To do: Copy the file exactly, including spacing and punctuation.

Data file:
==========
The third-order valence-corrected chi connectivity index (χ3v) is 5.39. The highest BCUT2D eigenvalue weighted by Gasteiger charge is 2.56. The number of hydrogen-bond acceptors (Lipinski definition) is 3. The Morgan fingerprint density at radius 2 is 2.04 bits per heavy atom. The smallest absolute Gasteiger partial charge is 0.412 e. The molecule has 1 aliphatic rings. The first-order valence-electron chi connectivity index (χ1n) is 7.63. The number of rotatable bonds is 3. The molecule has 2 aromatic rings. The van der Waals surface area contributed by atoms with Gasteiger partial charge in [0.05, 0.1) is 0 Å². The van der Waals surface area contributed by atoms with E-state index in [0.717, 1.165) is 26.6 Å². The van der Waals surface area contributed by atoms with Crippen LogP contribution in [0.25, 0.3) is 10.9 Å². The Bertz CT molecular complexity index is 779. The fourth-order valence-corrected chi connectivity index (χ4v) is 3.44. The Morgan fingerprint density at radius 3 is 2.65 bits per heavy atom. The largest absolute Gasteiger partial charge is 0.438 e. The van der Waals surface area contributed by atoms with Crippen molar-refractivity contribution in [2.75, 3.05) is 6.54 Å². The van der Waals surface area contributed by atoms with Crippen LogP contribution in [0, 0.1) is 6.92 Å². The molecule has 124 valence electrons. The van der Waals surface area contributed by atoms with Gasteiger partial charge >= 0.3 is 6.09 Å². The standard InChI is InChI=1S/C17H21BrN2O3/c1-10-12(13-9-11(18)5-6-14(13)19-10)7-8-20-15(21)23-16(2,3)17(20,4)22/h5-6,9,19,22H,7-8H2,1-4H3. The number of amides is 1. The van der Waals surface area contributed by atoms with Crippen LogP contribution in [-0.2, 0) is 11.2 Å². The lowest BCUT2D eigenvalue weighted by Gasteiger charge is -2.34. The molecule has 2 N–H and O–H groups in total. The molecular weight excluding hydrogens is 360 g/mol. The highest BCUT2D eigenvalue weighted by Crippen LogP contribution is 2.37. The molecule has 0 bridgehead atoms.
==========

The third-order valence-corrected chi connectivity index (χ3v) is 5.39. The highest BCUT2D eigenvalue weighted by Gasteiger charge is 2.56. The number of hydrogen-bond acceptors (Lipinski definition) is 3. The Morgan fingerprint density at radius 2 is 2.04 bits per heavy atom. The smallest absolute Gasteiger partial charge is 0.412 e. The molecule has 1 aliphatic rings. The first-order valence-electron chi connectivity index (χ1n) is 7.63. The number of rotatable bonds is 3. The molecule has 2 aromatic rings. The van der Waals surface area contributed by atoms with Gasteiger partial charge in [0.05, 0.1) is 0 Å². The van der Waals surface area contributed by atoms with E-state index in [0.717, 1.165) is 26.6 Å². The van der Waals surface area contributed by atoms with Crippen LogP contribution in [0.25, 0.3) is 10.9 Å². The Bertz CT molecular complexity index is 779. The fourth-order valence-corrected chi connectivity index (χ4v) is 3.44. The Morgan fingerprint density at radius 3 is 2.65 bits per heavy atom. The largest absolute Gasteiger partial charge is 0.438 e. The van der Waals surface area contributed by atoms with Crippen molar-refractivity contribution in [2.75, 3.05) is 6.54 Å². The van der Waals surface area contributed by atoms with Crippen LogP contribution in [0, 0.1) is 6.92 Å². The molecule has 124 valence electrons. The van der Waals surface area contributed by atoms with Gasteiger partial charge >= 0.3 is 6.09 Å². The standard InChI is InChI=1S/C17H21BrN2O3/c1-10-12(13-9-11(18)5-6-14(13)19-10)7-8-20-15(21)23-16(2,3)17(20,4)22/h5-6,9,19,22H,7-8H2,1-4H3. The number of amides is 1. The van der Waals surface area contributed by atoms with Crippen LogP contribution in [-0.2, 0) is 11.2 Å². The lowest BCUT2D eigenvalue weighted by Gasteiger charge is -2.34. The molecule has 2 N–H and O–H groups in total. The molecular weight excluding hydrogens is 360 g/mol. The highest BCUT2D eigenvalue weighted by Crippen LogP contribution is 2.37. The molecule has 0 bridgehead atoms.